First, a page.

Michelle Dawson Beatie
By Eileen Duchesne
“It is important that our young people be proud of who they are and where they come from. My greatest hope is that I am able to inspire the next generation to embrace the teachings of their grandparents and connect with their roots -- and if I can empower other kids, in my community, to become our newest Champagne cowgirls or cowboys, that would be equally rewarding. ” - Michelle Dawson-Beattie 2019
Being born into two of the largest Yukon First Nation families, Michelle Dawson-Beattie was already well-connected growing up here in the territory -- instilling a strong sense of pride and a positive understanding of her roots. At the same time, as conducting a very busy life with work and all her other duties she has in the community – she manages to build on her own passions and continues a family legacy bestowed upon her, and other members of her family, by her Elders, earning her the title of “Horse Whisper” by some on her Facebook page and others in her community.
Approximately three years ago, Dr. Michelle Oakley, a local veterinarian, who also appears in the TV reality series, “Dr. Oakley, Yukon Vet” made a routine visit to check on some family horses. During the visit, a conversation between Dawson-Beattie’s father, Micky Beattie, and Dr. Oakley, brought to light that their current horse-stock would more than likely not exceed this generation. The problem being, the family did not have a stud to breed their existing mares. Any stallions, the family had, were already castrated.
The conversation between Beattie and Oakley, led to a group of wild horses, located across the river from Champagne, approximately 90 km outside of Whitehorse. Beattie shared that the group of horses originated from Dawson-Beattie’s great grandparents -- Great Grandparents Sue and Alex Van Bibber. He explained, if they had the opportunity, they would like to catch one of the horses in hopes of breeding. The discussion did not only cause excitement, among Oakley and her crew, it also set the wheels in motion to have the family’s dream realized.
Within a week, Dawson-Beattie and her father were sent to scout out the horses to see if they could spot potential studs. In the meantime, Oakley and her TV crew arranged a couple of helicopters and the required gear. While a small group of horses could be seen on foot, a chopper ride was necessary to see the other groups and get good visuals.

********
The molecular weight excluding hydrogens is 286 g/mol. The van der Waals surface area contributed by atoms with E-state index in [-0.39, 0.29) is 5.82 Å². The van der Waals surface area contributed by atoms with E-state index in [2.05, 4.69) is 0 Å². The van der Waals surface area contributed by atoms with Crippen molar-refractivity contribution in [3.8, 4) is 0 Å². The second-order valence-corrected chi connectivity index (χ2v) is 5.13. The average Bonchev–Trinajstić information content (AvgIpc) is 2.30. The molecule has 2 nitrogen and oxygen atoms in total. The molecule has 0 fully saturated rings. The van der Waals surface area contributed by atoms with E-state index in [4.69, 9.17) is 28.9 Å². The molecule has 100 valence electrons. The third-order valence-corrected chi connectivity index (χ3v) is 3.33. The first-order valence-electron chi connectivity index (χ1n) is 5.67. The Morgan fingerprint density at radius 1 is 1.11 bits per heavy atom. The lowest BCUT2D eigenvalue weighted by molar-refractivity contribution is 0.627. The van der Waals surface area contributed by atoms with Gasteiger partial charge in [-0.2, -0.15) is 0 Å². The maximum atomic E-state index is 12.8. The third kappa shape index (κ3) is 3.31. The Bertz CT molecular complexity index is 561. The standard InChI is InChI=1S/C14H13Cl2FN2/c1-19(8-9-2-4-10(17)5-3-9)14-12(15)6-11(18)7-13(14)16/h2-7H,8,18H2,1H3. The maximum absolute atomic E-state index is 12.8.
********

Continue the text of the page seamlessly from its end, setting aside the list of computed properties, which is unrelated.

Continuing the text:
A few days later, the team assembled. Dr. Oakley was in the first helicopter, with a dart gun and her camera crew was in the second chopper. Dawson-Beattie and Oakley’s husband, Shane, remained on the ground in anticipation. Within 10 minutes, of being off the ground, Oakley messaged that they had got one. “She darted a yearling, from a helicopter, while the horse was running and the chopper was moving, “ said Dawson-Beattie, with excitement in her voice. Even with the time past, since the capture, it could not be missed that this journey was a significant moment in Dawson-Beattie’s life.
The helicopter airlifted the filly back on a long line, secured to a special harness to ensure its safety. “There was literally a horse flying through the air”, said Dawson-Beattie. “There was an Elders’ camp that day,” she added laughingly, “And they were saying, what the heck is going on? It is not everyday you see a horse flying through the air.”
Dawson-Beattie and her father had originally hoped for two stallions, but the first catch was a filly. Oakley indicated they could try one more time, but she could not guarantee it would be a male. The only concern for Dawson-Beattie, at that point, was she did not want the filly to be alone. She was careful to keep the filly separate from the other horses on site. “We needed to calm her down. We were taking her away from everything she had ever known. We were putting her into a fenced in area, with people all around, and she never seen people before.”
The team eventually makes a second attempt and was successful in catching the male hoped for. Dawson- Beattie named them Sue and Alex, after her great grandparents.
“We kept the horses in Champagne. We brought them around the other horses but didn’t integrate them with the other horses for about a year,” said Dawson Beattie.